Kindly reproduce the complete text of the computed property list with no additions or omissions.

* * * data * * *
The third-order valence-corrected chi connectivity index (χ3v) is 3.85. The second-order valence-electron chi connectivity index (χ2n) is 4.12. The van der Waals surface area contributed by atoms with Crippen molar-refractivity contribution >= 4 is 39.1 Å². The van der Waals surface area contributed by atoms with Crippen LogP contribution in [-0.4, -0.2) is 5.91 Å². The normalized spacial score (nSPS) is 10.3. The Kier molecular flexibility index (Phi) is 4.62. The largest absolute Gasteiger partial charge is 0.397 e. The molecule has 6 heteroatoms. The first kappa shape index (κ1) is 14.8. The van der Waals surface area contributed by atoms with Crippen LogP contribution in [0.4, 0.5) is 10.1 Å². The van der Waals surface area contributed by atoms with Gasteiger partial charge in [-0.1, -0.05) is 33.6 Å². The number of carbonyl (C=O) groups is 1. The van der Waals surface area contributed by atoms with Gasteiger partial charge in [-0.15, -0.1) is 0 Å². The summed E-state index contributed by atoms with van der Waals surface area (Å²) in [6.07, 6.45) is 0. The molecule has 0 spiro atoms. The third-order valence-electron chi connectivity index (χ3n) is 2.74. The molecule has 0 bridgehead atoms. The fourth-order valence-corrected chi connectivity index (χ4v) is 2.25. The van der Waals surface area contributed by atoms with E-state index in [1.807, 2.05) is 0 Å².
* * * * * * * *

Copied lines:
The third-order valence-corrected chi connectivity index (χ3v) is 3.85. The second-order valence-electron chi connectivity index (χ2n) is 4.12. The van der Waals surface area contributed by atoms with Crippen molar-refractivity contribution >= 4 is 39.1 Å². The van der Waals surface area contributed by atoms with Crippen LogP contribution in [-0.4, -0.2) is 5.91 Å². The normalized spacial score (nSPS) is 10.3. The Kier molecular flexibility index (Phi) is 4.62. The largest absolute Gasteiger partial charge is 0.397 e. The molecule has 6 heteroatoms. The first kappa shape index (κ1) is 14.8. The van der Waals surface area contributed by atoms with Crippen LogP contribution in [0.4, 0.5) is 10.1 Å². The van der Waals surface area contributed by atoms with Gasteiger partial charge in [-0.1, -0.05) is 33.6 Å². The number of carbonyl (C=O) groups is 1. The van der Waals surface area contributed by atoms with Gasteiger partial charge in [-0.15, -0.1) is 0 Å². The summed E-state index contributed by atoms with van der Waals surface area (Å²) in [6.07, 6.45) is 0. The molecule has 0 spiro atoms. The third-order valence-electron chi connectivity index (χ3n) is 2.74. The molecule has 0 bridgehead atoms. The fourth-order valence-corrected chi connectivity index (χ4v) is 2.25. The van der Waals surface area contributed by atoms with E-state index in [1.807, 2.05) is 0 Å².